It’s easy to find non-leather shoes, but harder to know whether animal products have been used in their production. If you’re on the hunt for vegan-friendly school shoes, this article will help you to narrow down your search
There are plenty of vegan shoe companies online, but they tend to focus on adult shoes. Even the high street brands that offer vegan alternatives, such as Doc Martens and Vans, only offer adult sizes. But don’t panic – we’ve given you a helping hand by putting together a list of vegan-friendly shoe retailers, that cater for little feet too.
When shopping for those shiny new shoes, as well as checking for the non-leather symbol, you need to also check that the retailer doesn’t use glue that’s derived from animal products, as some glue is still made by boiling animal tissue or bones.
Some of our favourite vegan and ethical shoe companies include Beyond Skin, Noah, Veganline, Will’s Vegan Shoes, Freerangers, Risorse Future, Eco Vegan Shoes, Blackspot, Vegetarian Shoes and Bourgeois Boheme (offering pineapple leather options). However, Will’s Shoes was the only one of these outlets with a children’s range and has some great robust-looking styles starting at £41. Delivery is £3 with free exchanges and returns for a full year.
Green Shoes can make any of its children’s styles out of vegan materials, so it’s worth taking a look!
Highly recommended on social media comes Happy Little Soles, that offers a large range of vegan children’s shoes. Some of these are available in black and would definitely be suitable for youngsters as they head back to school. The brand specialises in barefoot shoes and is very focused on promoting children’s foot health, which makes it a great option for little feet. Prices start at around £40 per pair with £4 delivery.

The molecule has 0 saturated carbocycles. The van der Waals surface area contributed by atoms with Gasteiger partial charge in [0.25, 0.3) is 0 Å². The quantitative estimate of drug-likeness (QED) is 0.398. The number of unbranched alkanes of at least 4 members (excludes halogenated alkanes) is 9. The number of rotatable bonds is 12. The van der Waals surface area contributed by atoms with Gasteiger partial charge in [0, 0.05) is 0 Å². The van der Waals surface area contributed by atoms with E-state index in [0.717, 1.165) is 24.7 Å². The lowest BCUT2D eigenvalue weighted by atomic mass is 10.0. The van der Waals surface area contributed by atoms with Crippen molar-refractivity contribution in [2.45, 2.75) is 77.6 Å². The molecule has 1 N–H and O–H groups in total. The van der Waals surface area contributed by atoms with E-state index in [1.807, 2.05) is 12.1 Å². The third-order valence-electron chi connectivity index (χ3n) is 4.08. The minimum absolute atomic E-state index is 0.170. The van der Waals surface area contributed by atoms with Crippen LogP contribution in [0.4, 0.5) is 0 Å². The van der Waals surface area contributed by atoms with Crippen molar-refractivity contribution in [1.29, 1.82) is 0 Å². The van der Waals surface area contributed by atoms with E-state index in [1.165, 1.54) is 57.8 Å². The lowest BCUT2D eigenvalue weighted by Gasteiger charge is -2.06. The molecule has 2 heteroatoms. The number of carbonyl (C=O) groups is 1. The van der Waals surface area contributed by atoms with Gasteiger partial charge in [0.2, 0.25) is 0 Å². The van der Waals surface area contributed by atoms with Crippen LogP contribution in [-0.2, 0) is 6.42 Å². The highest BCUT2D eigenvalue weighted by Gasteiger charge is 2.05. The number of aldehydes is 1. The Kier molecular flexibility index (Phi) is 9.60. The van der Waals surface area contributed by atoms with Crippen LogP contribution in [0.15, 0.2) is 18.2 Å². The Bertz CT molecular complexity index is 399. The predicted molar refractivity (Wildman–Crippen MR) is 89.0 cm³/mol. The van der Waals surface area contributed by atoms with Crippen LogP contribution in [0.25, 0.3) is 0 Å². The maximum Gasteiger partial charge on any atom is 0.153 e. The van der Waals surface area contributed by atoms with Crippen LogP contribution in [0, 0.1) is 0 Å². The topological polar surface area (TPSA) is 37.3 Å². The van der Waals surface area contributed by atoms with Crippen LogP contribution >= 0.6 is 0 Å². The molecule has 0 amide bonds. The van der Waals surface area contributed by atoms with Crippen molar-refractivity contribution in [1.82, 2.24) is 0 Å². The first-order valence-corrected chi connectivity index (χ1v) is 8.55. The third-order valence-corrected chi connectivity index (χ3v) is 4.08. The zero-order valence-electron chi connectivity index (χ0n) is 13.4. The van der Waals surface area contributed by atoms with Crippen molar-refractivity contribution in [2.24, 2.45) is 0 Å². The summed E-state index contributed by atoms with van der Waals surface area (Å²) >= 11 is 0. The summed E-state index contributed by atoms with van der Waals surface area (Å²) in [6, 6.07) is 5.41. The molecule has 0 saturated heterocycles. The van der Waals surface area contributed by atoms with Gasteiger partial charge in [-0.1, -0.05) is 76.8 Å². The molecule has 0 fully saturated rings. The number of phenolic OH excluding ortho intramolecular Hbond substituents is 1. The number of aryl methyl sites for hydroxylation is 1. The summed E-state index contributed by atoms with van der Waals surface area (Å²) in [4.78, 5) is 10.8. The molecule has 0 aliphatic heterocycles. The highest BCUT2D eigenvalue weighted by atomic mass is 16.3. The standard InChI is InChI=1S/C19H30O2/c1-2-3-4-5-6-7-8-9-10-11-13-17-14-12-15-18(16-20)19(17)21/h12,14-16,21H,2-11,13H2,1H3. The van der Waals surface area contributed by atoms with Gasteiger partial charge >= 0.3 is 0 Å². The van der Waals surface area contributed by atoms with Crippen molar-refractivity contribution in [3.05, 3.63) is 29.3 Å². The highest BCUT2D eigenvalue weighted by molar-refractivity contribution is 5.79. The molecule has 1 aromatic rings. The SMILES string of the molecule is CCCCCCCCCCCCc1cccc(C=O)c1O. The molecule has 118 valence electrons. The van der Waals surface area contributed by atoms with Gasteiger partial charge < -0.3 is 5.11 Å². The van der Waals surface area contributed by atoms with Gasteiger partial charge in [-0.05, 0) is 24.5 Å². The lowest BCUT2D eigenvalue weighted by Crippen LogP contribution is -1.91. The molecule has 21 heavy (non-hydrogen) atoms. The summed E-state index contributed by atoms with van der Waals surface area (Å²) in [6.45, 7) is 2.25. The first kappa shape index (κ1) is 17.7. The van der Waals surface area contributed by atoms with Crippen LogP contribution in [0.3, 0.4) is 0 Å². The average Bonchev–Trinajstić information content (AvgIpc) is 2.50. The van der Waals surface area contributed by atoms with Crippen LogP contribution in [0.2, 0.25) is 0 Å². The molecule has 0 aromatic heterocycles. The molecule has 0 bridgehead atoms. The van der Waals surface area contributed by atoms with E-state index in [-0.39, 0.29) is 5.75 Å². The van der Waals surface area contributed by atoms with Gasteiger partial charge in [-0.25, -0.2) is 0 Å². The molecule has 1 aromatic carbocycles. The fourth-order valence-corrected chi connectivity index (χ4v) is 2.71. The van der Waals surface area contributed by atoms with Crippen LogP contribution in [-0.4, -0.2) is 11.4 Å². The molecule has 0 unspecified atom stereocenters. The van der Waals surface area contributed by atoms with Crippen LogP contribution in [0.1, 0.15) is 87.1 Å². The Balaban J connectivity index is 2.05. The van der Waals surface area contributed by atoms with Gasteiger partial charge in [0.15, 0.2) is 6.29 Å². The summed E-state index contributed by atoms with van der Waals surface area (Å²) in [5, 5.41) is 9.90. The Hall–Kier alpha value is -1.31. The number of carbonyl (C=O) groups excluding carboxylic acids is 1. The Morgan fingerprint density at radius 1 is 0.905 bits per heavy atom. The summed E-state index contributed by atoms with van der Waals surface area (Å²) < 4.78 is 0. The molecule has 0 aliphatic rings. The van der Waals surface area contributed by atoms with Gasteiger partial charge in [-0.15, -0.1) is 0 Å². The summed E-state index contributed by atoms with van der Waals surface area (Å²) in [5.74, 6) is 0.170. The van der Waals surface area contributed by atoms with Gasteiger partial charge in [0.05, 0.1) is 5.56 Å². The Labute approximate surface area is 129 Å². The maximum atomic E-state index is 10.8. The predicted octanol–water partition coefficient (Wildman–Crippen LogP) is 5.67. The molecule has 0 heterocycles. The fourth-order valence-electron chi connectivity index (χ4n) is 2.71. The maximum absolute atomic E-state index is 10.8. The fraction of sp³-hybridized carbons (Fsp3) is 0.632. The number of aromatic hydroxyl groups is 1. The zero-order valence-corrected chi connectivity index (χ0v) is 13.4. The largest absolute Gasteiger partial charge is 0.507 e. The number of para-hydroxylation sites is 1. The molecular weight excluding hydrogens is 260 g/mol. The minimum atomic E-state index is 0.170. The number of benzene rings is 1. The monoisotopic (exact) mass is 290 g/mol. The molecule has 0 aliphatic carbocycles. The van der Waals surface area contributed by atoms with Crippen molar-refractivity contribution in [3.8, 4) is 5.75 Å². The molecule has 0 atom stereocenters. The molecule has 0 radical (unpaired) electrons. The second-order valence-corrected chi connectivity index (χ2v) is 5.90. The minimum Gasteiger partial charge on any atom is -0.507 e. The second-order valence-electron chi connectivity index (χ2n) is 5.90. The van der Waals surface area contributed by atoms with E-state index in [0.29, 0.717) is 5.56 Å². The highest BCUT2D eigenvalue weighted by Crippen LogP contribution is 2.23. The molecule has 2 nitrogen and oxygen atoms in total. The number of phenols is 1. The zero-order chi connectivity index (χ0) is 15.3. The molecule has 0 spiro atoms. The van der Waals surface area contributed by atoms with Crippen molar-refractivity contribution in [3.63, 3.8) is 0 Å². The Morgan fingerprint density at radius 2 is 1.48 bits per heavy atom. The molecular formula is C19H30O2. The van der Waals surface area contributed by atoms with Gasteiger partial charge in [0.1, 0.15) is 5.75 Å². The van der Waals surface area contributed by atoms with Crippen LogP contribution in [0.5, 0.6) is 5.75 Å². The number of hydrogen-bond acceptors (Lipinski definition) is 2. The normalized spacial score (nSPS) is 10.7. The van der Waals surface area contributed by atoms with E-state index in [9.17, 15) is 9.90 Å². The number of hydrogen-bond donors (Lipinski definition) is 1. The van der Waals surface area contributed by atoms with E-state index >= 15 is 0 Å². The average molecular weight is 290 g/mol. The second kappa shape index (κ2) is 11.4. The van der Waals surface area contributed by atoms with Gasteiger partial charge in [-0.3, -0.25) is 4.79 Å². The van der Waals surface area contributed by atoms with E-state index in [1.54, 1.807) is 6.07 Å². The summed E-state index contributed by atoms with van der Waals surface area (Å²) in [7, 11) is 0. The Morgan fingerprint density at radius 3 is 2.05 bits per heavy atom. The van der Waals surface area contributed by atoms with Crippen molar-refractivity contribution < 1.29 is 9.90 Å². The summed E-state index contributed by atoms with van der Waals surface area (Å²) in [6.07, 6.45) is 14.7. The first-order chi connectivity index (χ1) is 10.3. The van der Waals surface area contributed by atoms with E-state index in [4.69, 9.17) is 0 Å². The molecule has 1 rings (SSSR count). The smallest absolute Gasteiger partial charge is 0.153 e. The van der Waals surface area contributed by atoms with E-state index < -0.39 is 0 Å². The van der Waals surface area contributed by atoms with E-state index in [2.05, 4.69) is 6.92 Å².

On the High Street
If you’re in any doubt, you can always check directly with the retailer who will be able to tell you whether it uses animal-derived glue.
Unfortunately, even leather-free shoes have an environmental impact. They’re usually made from PU (Polyurethane) along with polyester or nylon, which are manufactured using toxic products. Many companies are making big efforts to minimise the impact, by using polyurethane (PU) instead of the traditionally used and more toxic PVC. They also now tend to use water-based rather than toxic solvents to bond the PU with the fabric of the shoes.
If you’re concerned about the environmental impact of non-leather options, head to your local charity shop to see if it stocks any vegan-friendly shoes. You can grab yourself a bargain as well as helping to reduce waste and animal cruelty.
And now you’ve got school shoes out of the way, it’s time to think about food! Read our guide on top vegan packed lunches if you’re looking for inspiration!
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PAGE UPDATED MAY 2020